• Not to isolate women-related issues from the other issues of the Palestinian national struggle. Women and organizations working for women issues should focus on being more active in the media, introduce new ways of lobbying and advocacy in order to mobilize more supporters both locally and internationally.
  • To become well-versed in the various levels of lobbying and advocacy, and to distribute roles between official parties represented by the Palestinian Ministry of Women’s Affairs and NGOs (Non-Governmental Organizations) represented by women’s rights and grassroots/community-based organizations.
  • Formulate strategies for cooperation with international women’s rights organizations which are active and influential in their respective donor countries, as well as developing advocacy mechanisms in order to support donor organizations in making funding and political decisions in international forums to the benefit of Palestinian women and the Palestinian society.
  • Palestinian women’s issues cannot be raised without the continuous struggle for the recognition of women’s rights at the internal Palestinian level. Also, these organizations should promote the participation of women in negotiations and their contribution in ending the internal division.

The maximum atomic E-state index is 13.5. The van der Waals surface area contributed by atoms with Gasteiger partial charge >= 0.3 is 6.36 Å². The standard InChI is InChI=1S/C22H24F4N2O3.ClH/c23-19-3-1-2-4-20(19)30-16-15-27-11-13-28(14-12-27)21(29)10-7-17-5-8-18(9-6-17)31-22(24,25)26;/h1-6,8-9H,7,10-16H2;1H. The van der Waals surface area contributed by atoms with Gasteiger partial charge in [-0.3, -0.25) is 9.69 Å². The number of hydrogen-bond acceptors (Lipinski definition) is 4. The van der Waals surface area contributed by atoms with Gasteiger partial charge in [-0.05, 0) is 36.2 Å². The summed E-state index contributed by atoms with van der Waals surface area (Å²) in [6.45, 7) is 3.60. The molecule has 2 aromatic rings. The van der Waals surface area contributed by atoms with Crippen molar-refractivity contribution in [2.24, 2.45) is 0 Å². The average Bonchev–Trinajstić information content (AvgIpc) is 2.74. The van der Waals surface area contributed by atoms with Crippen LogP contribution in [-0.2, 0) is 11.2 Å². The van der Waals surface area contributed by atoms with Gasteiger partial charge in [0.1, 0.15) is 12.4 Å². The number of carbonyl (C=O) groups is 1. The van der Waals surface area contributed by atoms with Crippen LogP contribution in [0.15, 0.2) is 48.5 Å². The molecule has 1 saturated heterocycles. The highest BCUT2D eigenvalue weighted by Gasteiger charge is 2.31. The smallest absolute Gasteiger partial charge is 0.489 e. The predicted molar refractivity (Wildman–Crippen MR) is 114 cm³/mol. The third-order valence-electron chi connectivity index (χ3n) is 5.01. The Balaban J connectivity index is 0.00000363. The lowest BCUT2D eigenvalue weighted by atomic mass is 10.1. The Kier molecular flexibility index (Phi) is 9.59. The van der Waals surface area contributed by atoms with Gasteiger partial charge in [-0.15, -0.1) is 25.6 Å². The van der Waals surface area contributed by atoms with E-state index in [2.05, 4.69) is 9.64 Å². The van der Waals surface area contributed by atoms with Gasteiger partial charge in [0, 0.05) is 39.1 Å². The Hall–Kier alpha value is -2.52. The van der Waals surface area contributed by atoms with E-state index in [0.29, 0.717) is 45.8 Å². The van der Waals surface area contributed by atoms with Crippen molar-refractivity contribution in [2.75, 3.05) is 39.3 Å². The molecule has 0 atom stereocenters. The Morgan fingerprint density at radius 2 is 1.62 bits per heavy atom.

• Gain more experience in documenting violations in accordance with international standards, and increase their credibility via international parties by adopting robust research and documentation methodologies, committing to the principle of objectivity, avoiding the politicization of human rights issues and refraining from the use of emotive language in the documentation process.5

Published: July, 2019


1 Gaza Community Mental Health Program.

2 Gender-Based Violence (GBV) is any harmful act of sexual, physical, psychological, mental, and emotional abuse that is perpetrated against a person's will and that is based on socially ascribed differences between males and females. (OCHA).

3 “The humanitarian impact of Gaza Electricity and Fuel Crisis on GBV”, May 2017.

4 WAC Study “Women and Great Return March”, 2018.

5 MIFTAH study “A Vision for Palestinian Women’s Rights Organizations”, 2017.